Quotes and Formatting#

Quotes mark the beginning and end of a string. There are several types of quotes in Python and they serve different purposes. You sould know each of the quote types and when to use them.


Here’s a table to help you remember what quote to use:




Single Quote

'Hello, world!'

Good for general use.

Double Quote

"Hello, world!"

Good for general use.

Triple Quotes

'''Hello, world!'''
"""Hello, world!"""

Stronger than single or double quotes. You can have multiple lines inside them.

Format Strings

f'Hello, my name is {name}'
f"Hello, my name is {name}"
f'''Hello, my name is {name}'''
f"""Hello, my name is {name}"""

Variable interpolation is convenient.
You can use double or single or triple quotes too.

Raw Strings

r"Newline (\n) is literal"

Raw strings don’t change the text at all

Byte Strings


Write strings in their lower level byte encoding.

Triple Quotes#

The quotes we’ve used so far (" and ') have a key limitation: They are common in English which sometimes causes errors. Here’s an example of a common error using single quotes:

print('I couldn't find that file.')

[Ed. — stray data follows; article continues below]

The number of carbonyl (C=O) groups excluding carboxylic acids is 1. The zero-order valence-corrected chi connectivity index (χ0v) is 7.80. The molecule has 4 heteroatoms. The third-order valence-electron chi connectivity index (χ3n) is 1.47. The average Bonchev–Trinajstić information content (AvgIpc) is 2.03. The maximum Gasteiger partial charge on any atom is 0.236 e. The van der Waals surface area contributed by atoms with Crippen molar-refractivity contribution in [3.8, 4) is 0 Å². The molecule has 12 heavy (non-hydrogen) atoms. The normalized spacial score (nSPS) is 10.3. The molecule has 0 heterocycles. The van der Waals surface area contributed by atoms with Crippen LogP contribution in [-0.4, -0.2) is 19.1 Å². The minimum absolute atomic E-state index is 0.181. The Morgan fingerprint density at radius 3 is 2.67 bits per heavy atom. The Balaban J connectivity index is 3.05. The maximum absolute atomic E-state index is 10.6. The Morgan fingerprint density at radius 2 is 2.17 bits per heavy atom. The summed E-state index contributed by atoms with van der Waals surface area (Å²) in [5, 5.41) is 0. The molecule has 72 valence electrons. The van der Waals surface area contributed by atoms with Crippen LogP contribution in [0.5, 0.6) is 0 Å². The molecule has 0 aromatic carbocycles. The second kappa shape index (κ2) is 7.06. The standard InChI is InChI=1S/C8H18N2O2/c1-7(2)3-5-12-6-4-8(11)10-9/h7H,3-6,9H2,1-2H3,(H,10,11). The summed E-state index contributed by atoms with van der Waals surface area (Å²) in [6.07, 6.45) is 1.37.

Notice the funny changes in color? That’s the syntax highlighter telling you that something is wrong. Another limitation single and double quotes is that a string cannot span multiple lines. So this statement is also an error:

print("I do not love you except because I love you; 
I go from loving to not loving you,")

The triple quote is three copies of either a double-quote character " or a single-quote character '. Triple quotes are great because it’s very rare to have three copies of a quote character in normal English (or any other language for that matter). Also, triple quoted strings can contain multiple lines.

Some say the world will end in fire,
Some say in ice.
From what I’ve tasted of desire
I hold with those who favor fire.
But if it had to perish twice,
I think I know enough of hate
To say that for destruction ice
Is also great
And would suffice.

Copy the Robert Frost poem above into the next cell: